On the 27th of January, 1868, the army of the Shogunate was marching toward Kyoto. For more than a quarter of a century, the Tokugawa Shoguns had ruled Japan in peace, but now the country was once again in turmoil. Foreigners had come to Japan, Dutch, British and French, and modern European weaponry and training had for the first time become influential in the land of the rising sun. It was a turbulent time.
Japan’s politics had split the country. The young Emperor and the Shogunate were at odds, and the Emperor had caused the last Shogun to resign his post. However, the Shogun’s abdication was not enough to satisfy the clan leaders under whose influence the Emperor was acting.
They called a meeting and declared that the very title of ‘Shogun’ was to be abolished. Tokugawa Yoshinobu, the recently abdicated Shogun, was to be stripped of all lands and titles. Yoshinobu was understandably distraught at this, and moved in force toward Kyoto, ostensibly to deliver a letter of protest to the Emperor.
His army was made up of troops from four different allied clans, and their gear reflected the rapid changes Japan was undergoing at the time. There were soldiers of the old style, colourfully dressed, elaborately armoured Samurai with pikes and spears, bows and curved swords, but also there were units of line infantry armed with rifles in the western style. Yoshinobu was not expecting a battle, but as his army approached the seat of power, the city of Kyoto, they found their advance opposed by entrenched troops of the Satsuma clan.
The Shogun’s forces were spread out, marching along two roads separated by a range of hills and woods. Both sections of his army had bridges to cross, and both bridges were held against them. The first encounter, at the bridge nearest the city, was rapidly concluded.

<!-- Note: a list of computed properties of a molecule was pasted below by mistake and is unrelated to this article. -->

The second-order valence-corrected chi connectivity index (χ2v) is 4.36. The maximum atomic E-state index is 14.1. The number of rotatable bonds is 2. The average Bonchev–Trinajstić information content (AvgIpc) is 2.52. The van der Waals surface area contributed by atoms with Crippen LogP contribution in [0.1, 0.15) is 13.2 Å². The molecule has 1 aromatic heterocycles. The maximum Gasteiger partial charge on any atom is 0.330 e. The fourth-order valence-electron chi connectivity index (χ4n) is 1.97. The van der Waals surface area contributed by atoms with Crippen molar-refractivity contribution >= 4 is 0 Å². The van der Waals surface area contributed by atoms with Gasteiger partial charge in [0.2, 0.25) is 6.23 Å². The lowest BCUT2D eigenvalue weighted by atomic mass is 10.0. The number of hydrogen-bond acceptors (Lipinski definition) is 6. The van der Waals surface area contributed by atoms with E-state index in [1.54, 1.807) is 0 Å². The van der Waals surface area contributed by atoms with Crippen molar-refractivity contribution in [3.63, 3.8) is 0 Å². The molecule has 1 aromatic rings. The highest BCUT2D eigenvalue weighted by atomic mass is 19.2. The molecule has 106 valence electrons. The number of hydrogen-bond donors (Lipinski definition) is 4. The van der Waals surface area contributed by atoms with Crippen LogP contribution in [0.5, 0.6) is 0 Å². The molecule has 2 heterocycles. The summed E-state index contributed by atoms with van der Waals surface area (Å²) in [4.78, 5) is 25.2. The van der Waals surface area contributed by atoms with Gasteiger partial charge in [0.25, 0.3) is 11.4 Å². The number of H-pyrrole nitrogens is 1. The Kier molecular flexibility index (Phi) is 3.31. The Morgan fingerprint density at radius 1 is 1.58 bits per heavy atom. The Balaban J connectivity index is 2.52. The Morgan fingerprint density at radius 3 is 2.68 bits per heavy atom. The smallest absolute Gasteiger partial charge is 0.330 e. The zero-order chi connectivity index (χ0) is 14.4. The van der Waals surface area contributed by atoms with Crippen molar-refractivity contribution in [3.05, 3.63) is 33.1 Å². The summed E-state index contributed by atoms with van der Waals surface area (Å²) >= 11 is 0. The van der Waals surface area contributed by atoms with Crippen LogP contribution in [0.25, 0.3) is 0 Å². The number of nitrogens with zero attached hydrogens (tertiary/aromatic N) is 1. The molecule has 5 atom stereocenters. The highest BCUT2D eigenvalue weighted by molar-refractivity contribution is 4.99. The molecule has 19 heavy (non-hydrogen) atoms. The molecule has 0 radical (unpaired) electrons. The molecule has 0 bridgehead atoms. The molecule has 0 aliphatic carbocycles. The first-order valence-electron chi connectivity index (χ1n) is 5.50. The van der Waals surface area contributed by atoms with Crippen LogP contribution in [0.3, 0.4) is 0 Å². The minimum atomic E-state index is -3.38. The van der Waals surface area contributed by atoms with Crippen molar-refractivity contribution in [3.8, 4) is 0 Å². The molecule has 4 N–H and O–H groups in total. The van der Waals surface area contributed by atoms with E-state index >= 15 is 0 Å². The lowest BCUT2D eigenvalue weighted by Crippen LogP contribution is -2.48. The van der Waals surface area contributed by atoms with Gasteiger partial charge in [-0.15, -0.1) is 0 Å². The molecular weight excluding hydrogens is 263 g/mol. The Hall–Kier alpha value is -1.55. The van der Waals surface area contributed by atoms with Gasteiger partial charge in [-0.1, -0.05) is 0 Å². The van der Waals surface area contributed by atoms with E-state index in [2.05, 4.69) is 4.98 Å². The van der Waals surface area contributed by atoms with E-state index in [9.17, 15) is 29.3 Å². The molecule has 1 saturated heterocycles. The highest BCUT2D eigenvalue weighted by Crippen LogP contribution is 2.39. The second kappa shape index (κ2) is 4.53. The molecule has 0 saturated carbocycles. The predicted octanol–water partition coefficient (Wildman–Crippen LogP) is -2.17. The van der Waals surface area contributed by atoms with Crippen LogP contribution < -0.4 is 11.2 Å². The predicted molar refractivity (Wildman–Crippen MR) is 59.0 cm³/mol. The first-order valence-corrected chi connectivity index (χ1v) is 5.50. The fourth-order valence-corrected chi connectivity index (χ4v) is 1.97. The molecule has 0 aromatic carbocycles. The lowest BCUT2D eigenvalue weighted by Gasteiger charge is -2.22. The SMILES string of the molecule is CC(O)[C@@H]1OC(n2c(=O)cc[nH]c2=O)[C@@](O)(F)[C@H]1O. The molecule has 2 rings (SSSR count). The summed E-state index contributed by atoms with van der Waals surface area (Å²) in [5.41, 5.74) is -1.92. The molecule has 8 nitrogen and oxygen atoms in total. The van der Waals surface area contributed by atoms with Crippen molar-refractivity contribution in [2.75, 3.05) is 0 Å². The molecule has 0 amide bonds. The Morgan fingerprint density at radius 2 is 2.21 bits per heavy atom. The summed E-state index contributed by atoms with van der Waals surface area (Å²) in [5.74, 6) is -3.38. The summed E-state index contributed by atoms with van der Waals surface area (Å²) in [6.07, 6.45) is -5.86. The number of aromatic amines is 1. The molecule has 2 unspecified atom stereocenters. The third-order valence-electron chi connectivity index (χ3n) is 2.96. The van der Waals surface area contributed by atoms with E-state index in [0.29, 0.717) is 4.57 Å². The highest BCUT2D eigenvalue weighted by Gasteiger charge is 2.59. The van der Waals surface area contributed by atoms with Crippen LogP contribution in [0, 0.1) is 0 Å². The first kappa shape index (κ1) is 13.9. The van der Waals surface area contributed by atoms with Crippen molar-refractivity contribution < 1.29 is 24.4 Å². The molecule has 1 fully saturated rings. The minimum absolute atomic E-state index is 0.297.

Two units of riflemen and one unit armed with spears and swords found themselves opposed by nine hundred Satsuma clansmen, armed with rifles and swords and supported by four cannons. The advancing soldiers halted, and envoys were sent forward to demand that the army be allowed to pass peacefully on to Kyoto. The Shogunate rifles were empty, as the troops were not expecting a battle, but the Satsuma men refused to let them pass.
Suddenly, a burst of rifle fire came from the flank of the troops defending the bridge. These were the first shots of a conflict which would rage on for just over a year, a power struggle between the forces loyal to the Emperor, and those loyal to the last Shogun, Tokugawa Yoshinobu. The conflict became known as the Boshin War, the War of the year of the Yang Earth Dragon.
The Shogunate forces could not return fire from their empty rifles, and now the cannon at the bridge began to thunder. A shell exploded near the horse of the commander in charge of one of the units of infantry. His horse threw him and bolted. The beast charged, wild-eyed, riderless and frothing at the mouth, through the ranks of the waiting soldiers.
Confusion spread and the Shogun’s forces began to panic, but the commander of the spearmen at the front ordered them to charge the bridge. They surged forward, but the cannon and rifles of the defenders tore through their ranks as they approached. One group gained the bridge and engaged the enemy in melee, but they were killed and the survivors were driven back by the well-equipped defence.
At the second bridge, a similar Imperial force was engaged in tense negotiations with the second section of the Shogunate vanguard. When the thunder of cannon was heard at a distance, the defenders opened fire, driving this second section of Shogun’s forces into retreat.
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